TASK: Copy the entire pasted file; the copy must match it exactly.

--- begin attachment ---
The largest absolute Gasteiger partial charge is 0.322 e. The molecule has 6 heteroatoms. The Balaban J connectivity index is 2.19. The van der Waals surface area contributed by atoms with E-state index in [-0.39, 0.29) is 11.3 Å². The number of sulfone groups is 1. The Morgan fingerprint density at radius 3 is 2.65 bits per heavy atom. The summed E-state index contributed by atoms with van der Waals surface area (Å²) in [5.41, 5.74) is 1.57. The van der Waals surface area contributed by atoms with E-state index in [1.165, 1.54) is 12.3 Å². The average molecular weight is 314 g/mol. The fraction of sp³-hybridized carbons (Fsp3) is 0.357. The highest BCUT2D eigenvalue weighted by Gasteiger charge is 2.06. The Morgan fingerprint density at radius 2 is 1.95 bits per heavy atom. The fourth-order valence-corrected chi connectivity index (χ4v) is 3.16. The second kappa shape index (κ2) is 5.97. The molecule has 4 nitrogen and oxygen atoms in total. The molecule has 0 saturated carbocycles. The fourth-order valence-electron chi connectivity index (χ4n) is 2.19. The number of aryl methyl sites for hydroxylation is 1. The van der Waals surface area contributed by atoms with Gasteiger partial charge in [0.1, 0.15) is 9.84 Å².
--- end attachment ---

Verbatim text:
The largest absolute Gasteiger partial charge is 0.322 e. The molecule has 6 heteroatoms. The Balaban J connectivity index is 2.19. The van der Waals surface area contributed by atoms with E-state index in [-0.39, 0.29) is 11.3 Å². The number of sulfone groups is 1. The Morgan fingerprint density at radius 3 is 2.65 bits per heavy atom. The summed E-state index contributed by atoms with van der Waals surface area (Å²) in [5.41, 5.74) is 1.57. The van der Waals surface area contributed by atoms with E-state index in [1.165, 1.54) is 12.3 Å². The average molecular weight is 314 g/mol. The fraction of sp³-hybridized carbons (Fsp3) is 0.357. The highest BCUT2D eigenvalue weighted by Gasteiger charge is 2.06. The Morgan fingerprint density at radius 2 is 1.95 bits per heavy atom. The fourth-order valence-corrected chi connectivity index (χ4v) is 3.16. The second kappa shape index (κ2) is 5.97. The molecule has 4 nitrogen and oxygen atoms in total. The molecule has 0 saturated carbocycles. The fourth-order valence-electron chi connectivity index (χ4n) is 2.19. The number of aryl methyl sites for hydroxylation is 1. The van der Waals surface area contributed by atoms with Gasteiger partial charge in [0.1, 0.15) is 9.84 Å².